© 2021 Public Radio Tulsa
800 South Tucker Drive
Tulsa, OK 74104
(918) 631-2577

A listener-supported service of The University of Tulsa
PRT Header Color
classical 88.7 | public radio 89.5
Play Live Radio
Next Up:
Available On Air Stations
Local & Regional

New Principal Chief Chuck Hoskin Jr. Tells Cherokees to Rally Around Common Goals

Matt Trotter

Ten newly elected Cherokee officials took their oaths of office Wednesday in Tahlequah, including the new Principal Chief Chuck Hoskin Jr.

Wearing a white ribbon shirt made by his wife, January, and a gold gorget given to him by former Principal Chief Bill John Baker, Hoskin was sworn in by Cherokee Supreme Court Chief Justice John C. Garrett.

In his inaugural address, Hoskin told Cherokee citizens to rally not around him but around common goals, like taking care of elders, helping small towns thrive and preserving their language.

Hoskin said the tribe must also come together and insist to the state and federal governments their friendship be built on respect for the Cherokee Nation. Hoskin said when that comes to gaming compact renegotiations proposed by Gov. Kevin Stitt, it means remembering the tribe increased investments in education and other areas as the state pulled back funds.

"If the state of Oklahoma will look at how the Cherokee Nation governs and what priorities we set, I think the state will be in better shape. The state, though, should not look to the Indian nations that have done so much — and, frankly, were here before there was a state of Oklahoma — to bail it out of some fiscal irresponsibility of the last decade," Hoskin said after the inauguration.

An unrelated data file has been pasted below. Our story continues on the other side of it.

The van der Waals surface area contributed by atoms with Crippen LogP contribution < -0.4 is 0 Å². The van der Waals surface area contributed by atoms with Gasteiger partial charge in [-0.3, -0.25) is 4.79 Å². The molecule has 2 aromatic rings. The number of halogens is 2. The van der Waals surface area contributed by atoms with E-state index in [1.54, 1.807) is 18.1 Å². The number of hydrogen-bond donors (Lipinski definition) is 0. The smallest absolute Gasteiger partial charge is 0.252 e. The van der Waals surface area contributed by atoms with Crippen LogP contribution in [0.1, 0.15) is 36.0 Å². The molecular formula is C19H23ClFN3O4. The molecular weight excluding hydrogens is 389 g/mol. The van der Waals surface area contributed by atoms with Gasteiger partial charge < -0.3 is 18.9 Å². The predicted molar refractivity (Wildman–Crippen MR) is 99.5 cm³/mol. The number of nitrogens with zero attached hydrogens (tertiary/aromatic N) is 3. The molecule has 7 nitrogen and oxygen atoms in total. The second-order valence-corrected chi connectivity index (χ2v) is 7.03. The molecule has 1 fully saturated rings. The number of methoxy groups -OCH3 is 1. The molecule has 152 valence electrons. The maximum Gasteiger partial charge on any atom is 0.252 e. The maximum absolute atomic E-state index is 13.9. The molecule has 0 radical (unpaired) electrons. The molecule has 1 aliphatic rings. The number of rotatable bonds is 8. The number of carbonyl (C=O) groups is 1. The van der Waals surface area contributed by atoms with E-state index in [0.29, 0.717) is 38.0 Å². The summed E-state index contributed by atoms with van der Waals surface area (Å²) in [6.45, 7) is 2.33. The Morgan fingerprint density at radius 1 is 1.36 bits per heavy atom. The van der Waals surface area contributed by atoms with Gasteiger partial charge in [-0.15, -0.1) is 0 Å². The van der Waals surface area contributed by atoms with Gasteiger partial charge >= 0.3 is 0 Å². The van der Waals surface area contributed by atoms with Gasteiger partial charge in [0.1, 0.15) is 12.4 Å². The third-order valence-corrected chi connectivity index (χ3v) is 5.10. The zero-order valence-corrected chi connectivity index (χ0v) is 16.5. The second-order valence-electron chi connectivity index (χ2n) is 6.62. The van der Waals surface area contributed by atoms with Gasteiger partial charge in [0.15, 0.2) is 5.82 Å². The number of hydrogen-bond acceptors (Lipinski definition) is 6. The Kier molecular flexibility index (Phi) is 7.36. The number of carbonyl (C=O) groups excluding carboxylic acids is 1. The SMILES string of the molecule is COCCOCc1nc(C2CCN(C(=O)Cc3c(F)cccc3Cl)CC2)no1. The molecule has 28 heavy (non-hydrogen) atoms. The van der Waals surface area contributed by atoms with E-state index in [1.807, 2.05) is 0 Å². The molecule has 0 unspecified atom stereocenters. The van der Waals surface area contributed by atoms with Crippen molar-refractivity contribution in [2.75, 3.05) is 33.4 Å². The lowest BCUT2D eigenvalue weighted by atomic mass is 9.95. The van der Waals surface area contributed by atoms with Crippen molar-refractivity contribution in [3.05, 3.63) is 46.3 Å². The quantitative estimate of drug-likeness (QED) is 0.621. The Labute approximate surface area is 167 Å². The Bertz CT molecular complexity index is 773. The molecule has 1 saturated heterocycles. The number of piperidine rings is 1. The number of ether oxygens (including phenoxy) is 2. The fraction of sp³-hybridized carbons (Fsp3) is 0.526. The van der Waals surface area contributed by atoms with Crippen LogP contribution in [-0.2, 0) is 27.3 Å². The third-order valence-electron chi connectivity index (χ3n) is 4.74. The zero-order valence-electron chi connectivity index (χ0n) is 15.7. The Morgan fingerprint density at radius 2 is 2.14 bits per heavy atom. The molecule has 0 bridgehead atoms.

Hoskin is the second chief from Vinita. The first, Thomas Buffington, saw the tribe in decline as the federal government broke up tribal land. Hoskin said he sees Cherokee Nation growing stronger.

"I see a Cherokee people working together, moving forward together and rising together. So proud to be your chief. Wado," Hoskin said to end his address.

Hoskin and Deputy Chief Bryan Warner take over for term-limited Chief Bill John Baker and Deputy Chief S. Joe Crittenden.

Over their eight years, Cherokee Nation broke ground on the largest tribal health center in the U.S., increased investments in education and language preservation, and saw their business arm pull in $1 billion or more year over year.

Crittenden said the bar has been set.

"I won’t say it’s been set high, but we know where it’s set. History will record that," Crittenden said. "These young men right here are going to set it higher. I believe that with all my heart."

Hoskin was Baker's secretary of state. Hoskin has already announced two initiatives for his first 100 days in office: putting an additional $30 million in a fund to repair Cherokee-owned homes and community buildings, and raising the tribe's minimum wage from $9.50 to $11 an hour.

In addition to Hoskin and Warner, eight Cherokee Nation council members were sworn in Wenesday.